• Toxic Avenger: The Japanese Cut

    Released by: Troma

    Released on: December 11, 2012.

    Director: Lloyd Kaufman

    Cast: Mitch Cohen, Andree Maranda

    Year: 1984

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    The Movie:

    The one that started it all! This 80s cult classic begins with Melvin, a nerdy little wimp of a man who works as a janitor at a very dated looking 80s health and fitness club. One day he finds himself to be the victim of a cruel prank. When Melvin is chased around the club by a bunch of bullheaded jocks he inadvertently ends up running outside where he gets covered in toxic waste from a truck that happens to be making a run from the nuclear power plant.

    This radioactive goop turns the previously wimpy Melvin into the Toxic Avenger (Mitch Cohen), a ‘hideously deformed creature of superhuman size and strength’ who sets about to right the wrongs of Tromaville and take down the bastards who did this to him. Making full use of his newly found super strength, he cleans up the town vigilante style and eventually finds true love in the form of a blind girl named Sara (Andree Maranda). When Toxie starts closing in on some corruption in town, the Mayor (Pat Ryan) turns the tables on our hero and the townsfolk soon take a different view of their own superhero.

    The movie is a kick - but you probably knew that already as The Toxic Avenger has been released on VHS, DVD and other formats a few times at this point and in different territories around the world. It was also released on laserdisc where it was presented in its ‘Japanese Cut’ and ran a full ninety-one minutes (running about four minutes longer than the previously released director’s cut) and was presented in 1.85.1 widescreen rather than the fullframe format most of us are used to. That release has been damn near impossible to find until now, as Troma have finally reissued this longer version on DVD – just in time for Christmas!

    But does it really improve on the director’s cut all that much? Not really. It’s longer and it has some alternate plot development and character development footage but don’t go in expecting much more in the way of sex or gore when compared to the director’s cut version. Hardcore fans of the movie will want to get this regardless simply because it is a marginally interesting albeit completely legitimate alternate cut of the film, but unless you suffer from completist syndrome it’s probably not an essentially purchase. With that said, if you don’t already have the director’s cut DVD, this is probably the one you want to go for as it is the longest – but it doesn’t necessarily flow better.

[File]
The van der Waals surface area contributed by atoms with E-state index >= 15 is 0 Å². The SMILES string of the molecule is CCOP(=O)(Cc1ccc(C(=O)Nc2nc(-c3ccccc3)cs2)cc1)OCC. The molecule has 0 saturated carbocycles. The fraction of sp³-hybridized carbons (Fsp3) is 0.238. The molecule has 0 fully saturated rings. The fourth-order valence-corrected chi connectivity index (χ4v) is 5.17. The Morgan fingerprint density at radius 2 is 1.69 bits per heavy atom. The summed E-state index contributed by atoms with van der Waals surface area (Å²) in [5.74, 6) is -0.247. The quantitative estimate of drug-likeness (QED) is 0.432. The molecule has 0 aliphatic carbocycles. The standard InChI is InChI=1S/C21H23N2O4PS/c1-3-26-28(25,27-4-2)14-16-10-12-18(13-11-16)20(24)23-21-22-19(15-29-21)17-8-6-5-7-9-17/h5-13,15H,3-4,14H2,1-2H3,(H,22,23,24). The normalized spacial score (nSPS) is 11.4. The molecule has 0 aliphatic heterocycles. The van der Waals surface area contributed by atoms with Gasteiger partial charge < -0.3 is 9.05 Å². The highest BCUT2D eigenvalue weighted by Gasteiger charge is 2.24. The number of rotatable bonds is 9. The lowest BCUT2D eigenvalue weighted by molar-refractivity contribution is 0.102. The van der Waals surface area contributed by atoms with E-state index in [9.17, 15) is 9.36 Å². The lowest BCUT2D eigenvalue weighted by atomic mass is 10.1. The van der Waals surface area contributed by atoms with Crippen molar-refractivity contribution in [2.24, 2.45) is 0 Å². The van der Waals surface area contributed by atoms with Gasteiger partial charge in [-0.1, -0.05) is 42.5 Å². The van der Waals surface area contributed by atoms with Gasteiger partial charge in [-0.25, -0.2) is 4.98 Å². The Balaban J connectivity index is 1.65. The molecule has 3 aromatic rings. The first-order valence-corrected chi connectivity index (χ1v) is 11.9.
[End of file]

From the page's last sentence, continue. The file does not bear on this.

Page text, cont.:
So the movie is presented in 1.85.1 anamorphic widescreen but the source material used for the transfer is obviously dated so don’t expect a huge improvement in picture quality over the previous releases outside of the framing. The image is pretty soft and colors are a bit faded. It’s watchable enough but lovingly restored or cleaned up particularly well.

    The Dolby Digital Mono track is decent enough if not particularly remarkable. The English language dialogue is easy to follow and the score and effects sound alright, if a bit on the thin side. There are no alternate language options or subtitles provided here.

    Extras are slim but we do get an amusing intro to the movie, trailers for all four Toxic Avenger movies, trailers for a few other recent Troma releases like Mr. Bricks and Father’s Day, the Radiation March footage that has appeared on pretty much every Troma DVD ever, and a short video with Lloyd Kaufman living in a box that was put up on Youtube a few months ago. Seizure inducing animated menus are included and there is chapter selection available for the feature off of the main menu.

    You can check out the intro on Troma's youtube channel:

    The Final Word:

    This one is for those who don’t already have director’s cut of The Toxic Avenger – which remains a great movie - on DVD or don’t have it on DVD period. It’s cool to see the Japanese cut after hearing about it for so long but honestly the extended footage doesn’t really add much to the movie. The presentation isn’t going to win any awards and the extras aren’t anything to write home about either. Ideally someday Troma will give The Toxic Avenger the proper release it deserves. Until then, this is out there for those who want it.